An investigation into the initial validity of the Canterbury behaviour screening protocol (CBSP): a pilot study
Thesis DisciplineHealth Sciences
Degree GrantorUniversity of Canterbury
Degree NameMaster of Health Sciences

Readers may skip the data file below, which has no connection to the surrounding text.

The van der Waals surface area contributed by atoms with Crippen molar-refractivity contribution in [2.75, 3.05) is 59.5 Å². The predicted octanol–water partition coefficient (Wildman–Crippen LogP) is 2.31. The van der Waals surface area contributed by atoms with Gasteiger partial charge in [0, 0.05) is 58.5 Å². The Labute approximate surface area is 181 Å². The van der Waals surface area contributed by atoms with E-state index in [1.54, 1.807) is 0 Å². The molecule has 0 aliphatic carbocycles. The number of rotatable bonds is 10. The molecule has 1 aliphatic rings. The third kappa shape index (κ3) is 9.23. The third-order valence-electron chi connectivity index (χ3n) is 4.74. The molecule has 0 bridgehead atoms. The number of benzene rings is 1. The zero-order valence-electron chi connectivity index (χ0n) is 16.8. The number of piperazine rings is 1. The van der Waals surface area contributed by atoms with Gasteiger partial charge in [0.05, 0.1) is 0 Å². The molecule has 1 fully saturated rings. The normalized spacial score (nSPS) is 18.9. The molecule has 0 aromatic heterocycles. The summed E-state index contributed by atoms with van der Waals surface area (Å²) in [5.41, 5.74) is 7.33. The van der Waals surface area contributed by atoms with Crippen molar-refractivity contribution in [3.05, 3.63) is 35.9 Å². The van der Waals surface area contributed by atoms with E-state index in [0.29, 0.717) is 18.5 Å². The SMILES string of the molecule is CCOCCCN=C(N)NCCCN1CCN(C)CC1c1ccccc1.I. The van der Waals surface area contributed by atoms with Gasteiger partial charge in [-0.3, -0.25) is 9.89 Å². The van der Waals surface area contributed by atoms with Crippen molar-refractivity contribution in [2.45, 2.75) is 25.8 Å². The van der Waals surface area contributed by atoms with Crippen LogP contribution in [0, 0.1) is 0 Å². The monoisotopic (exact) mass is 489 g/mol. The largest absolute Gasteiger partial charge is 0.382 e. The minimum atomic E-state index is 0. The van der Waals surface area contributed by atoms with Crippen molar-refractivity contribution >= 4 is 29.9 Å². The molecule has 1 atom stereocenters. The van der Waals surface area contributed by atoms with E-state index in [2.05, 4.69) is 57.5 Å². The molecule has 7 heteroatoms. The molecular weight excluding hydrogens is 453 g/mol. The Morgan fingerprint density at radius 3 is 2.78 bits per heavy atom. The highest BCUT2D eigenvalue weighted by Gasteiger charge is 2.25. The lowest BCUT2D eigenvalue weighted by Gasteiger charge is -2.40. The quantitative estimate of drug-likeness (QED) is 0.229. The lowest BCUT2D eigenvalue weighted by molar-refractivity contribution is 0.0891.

This study was a pilot investigation of the initial validity of a newly developed behaviour-screening instrument for early intervention service providers. Group Special Education, Early Intervention (GSE/EI) (2005) adapted the Canterbury Behaviour Screening Protocol (CBSP) from a widely used behaviour-screening instrument the Early Screening Project. The CBSP consisted of 49 items in 2 checklists. GSE/EI identified 10 early childhood centres with a total roll of 712 to participate in the study. Staff were asked to categorise children's problem behaviours as either withdrawn/isolated or aggressive/oppositional, using profiles provided. Next, they were asked to nominate 2 children in each category, and an additional 2 children in either category, and to rank them from most concerning to least concerning. Centres identified 25 children in the withdrawn/isolated category, and 28 children in the aggressive/oppositional category. Staff completed checklists for children with parent/carer consent, which were scored according to preset protocols. Scores on the CBSP were assigned risk values ranging from "extreme" to "no risk". The estimated prevalence of "high" to "extreme" behaviour problems was 7.2% based on CBSP protocols and teacher nominations. The level of agreement between teacher rank and CBSP score was 79%, and this determined the initial specificity. Next, independent observations of the behaviour of the nominated children were conducted during free play periods at the centres by an observer blind to the children's nominated category, teacher ranking or checklist score. Risk levels were assigned based on the observation scores, using a cut-off value of 37% time spent in problem behaviour for girls and 40% for boys. There was agreement in terms of teacher rank and observation scores, (categorised into either "no risk" and "at/high/extreme risk) for 65% for children in the withdrawn/isolated category, and 75% for children in the aggressive/oppositional category. The level of agreement between the CBSP score and the observations (categorised into either "no risk" or "at/high/extreme" risk) was 40% for children in the withdrawn/isolated category, and 46% for children in the aggressive/oppositional category. Using the cut-off values, a prevalence estimate for high risk or extreme risk for behaviour disorders, based on independent observation of children, was 3.2%. Centre staff completing a feedback form determined the social validity of the CBSP. Although responses were generally favourable, a number of suggestions were also made to improve the procedure. Despite limitations in the design of the draft, the CBSP shows promise for a first step in a screening procedure designed to screen New Zealand early childhood centres for children who may be at risk for developing behaviour and/or social emotional problems. The independent observation may also be useful as a second step, prior to extensive eligibility assessment. A number of suggestions were made for future drafts such as addressing the limitations specified, conducting the CBSP with a greater number of children, and determining the concurrent validity, and test-retest reliability.